Did you know that you currently have the right to receive your entire claim file? Many who file claims do not even know to ask for their claim file. While the insurance company is required to provide your claim file to you, they are not required to explicitly tell you. Under this new rule you must be notified by the insurer of your rights to access your claim file and all other insurance company documents necessary for you to properly file and develop your claim.
- Claimants must be given notice and a fair opportunity to respond before denials at the appeals stage are based on new or additional evidence or rationales
With the new ERISA disability regulations, you will have the right to review and respond to new information before the Plan makes a decision on appeal. If your appeal is denied, and the denial is based on new or additional evidence, the insurer must give you fair notice and a fair chance to respond.
Currently, it is common for the disability insurance company to receive all of your evidence and arguments disputing their decision, and then they take that evidence and have another review that essentially refutes your evidence. You are not given another chance to dispute or refute what they have and then your claim is denied.
This rule seems to provide you a full and fair review by providing a right to review and respond to new evidence or rationale developed by the insurer during the administrative review prior to the appeal decision. This may be a very helpful rule.
- Plans cannot prohibit a claimant from seeking court review of a claim denial based on a failure to exhaust administrative remedies under the plan if the plan failed to comply with the claims procedure requirements unless the violation was the result of a minor error.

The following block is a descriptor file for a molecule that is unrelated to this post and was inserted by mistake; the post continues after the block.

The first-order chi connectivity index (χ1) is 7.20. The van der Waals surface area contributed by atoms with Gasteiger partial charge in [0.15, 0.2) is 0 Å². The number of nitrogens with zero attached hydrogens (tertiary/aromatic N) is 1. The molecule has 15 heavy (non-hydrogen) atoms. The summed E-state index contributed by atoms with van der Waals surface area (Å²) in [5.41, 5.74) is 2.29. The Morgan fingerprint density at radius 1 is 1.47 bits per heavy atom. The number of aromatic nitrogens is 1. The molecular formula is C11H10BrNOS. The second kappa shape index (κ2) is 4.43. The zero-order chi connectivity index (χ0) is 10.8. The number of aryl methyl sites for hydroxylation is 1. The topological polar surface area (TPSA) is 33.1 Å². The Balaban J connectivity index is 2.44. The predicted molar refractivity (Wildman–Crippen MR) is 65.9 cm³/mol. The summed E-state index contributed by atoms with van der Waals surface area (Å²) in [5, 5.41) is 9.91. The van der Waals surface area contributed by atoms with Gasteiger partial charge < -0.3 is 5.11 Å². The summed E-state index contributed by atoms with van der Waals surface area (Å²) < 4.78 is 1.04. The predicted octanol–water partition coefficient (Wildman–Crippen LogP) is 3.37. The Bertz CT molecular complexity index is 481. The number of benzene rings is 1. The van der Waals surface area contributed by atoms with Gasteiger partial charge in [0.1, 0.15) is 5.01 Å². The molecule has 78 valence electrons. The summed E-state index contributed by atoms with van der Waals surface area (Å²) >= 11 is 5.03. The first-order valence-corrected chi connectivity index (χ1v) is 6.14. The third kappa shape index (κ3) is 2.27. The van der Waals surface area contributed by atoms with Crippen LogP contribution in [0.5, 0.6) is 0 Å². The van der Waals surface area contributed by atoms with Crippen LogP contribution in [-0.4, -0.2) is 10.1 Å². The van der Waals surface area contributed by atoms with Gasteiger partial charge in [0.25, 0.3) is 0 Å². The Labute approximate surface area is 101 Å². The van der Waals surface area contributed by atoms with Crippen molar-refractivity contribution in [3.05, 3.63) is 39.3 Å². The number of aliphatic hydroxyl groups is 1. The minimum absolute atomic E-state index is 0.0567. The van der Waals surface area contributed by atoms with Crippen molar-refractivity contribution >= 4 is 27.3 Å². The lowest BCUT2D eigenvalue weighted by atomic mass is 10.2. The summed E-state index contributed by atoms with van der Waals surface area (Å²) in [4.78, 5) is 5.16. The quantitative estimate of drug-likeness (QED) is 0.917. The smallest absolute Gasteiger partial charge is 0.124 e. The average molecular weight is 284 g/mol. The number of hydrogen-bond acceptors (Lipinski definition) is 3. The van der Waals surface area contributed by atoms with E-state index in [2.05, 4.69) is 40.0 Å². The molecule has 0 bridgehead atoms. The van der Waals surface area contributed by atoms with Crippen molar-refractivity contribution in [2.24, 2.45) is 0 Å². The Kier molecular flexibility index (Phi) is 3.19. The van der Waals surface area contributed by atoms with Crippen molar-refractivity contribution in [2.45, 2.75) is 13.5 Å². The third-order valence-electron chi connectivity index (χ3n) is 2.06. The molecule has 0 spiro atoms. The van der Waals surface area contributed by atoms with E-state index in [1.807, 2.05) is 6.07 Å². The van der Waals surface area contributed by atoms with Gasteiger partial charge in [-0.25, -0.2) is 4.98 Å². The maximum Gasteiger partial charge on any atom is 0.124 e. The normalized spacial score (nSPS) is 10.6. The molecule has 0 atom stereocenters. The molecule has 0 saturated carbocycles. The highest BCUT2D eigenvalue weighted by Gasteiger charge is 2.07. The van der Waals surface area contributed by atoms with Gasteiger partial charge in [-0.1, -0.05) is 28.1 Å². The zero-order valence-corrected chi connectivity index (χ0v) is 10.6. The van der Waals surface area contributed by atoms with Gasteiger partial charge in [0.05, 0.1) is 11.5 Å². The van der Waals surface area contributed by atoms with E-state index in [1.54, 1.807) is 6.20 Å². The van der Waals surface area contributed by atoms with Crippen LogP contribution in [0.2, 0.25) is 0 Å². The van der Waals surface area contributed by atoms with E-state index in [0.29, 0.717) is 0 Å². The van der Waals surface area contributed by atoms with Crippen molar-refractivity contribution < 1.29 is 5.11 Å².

This rule takes away the insurer’s argument that you did not get a final decision from them before going to court. This is important because sometimes the insurance company’s strategy to deny a claim is to cause delays by withholding documents or information, or they may use other frustrating maneuvers like simply not responding to your appeal or claim.
The new ERISA disability regulations prevent you from being barred from suing the insurance company if you fail to complete the internal appeals process when (1) the insurance company behaves wrongly or (2) procedural errors occur. If that happens, the court reviews the disputed decision without regard for the insurer’s decision.
- Certain rescissions of coverage are to be treated as adverse benefit determinations triggering the plan’s appeals procedures.
This rule amends the definition of an “adverse benefit determination” to now include a rescission (withdrawal) of disability benefit coverage that has a retroactive effect. So, a retroactive rescission of coverage is considered to be a denial of benefits that sets off the Plan’s appeal process.
- Required notices and disclosures issued under the claims procedure regulation must be written in a culturally and linguistically appropriate manner
Disability denial letters must be written in a manner and language that is understandable to the claimant, or otherwise include information on the availability of language services.
Certainly, the new ERISA disability regulations come as bad news for disability insurers who do not play fair.
These changes will affect their administrative costs, increase burdens of handling claims, as well as increase litigation risk, and add new legal complexities that work against them rather than for them.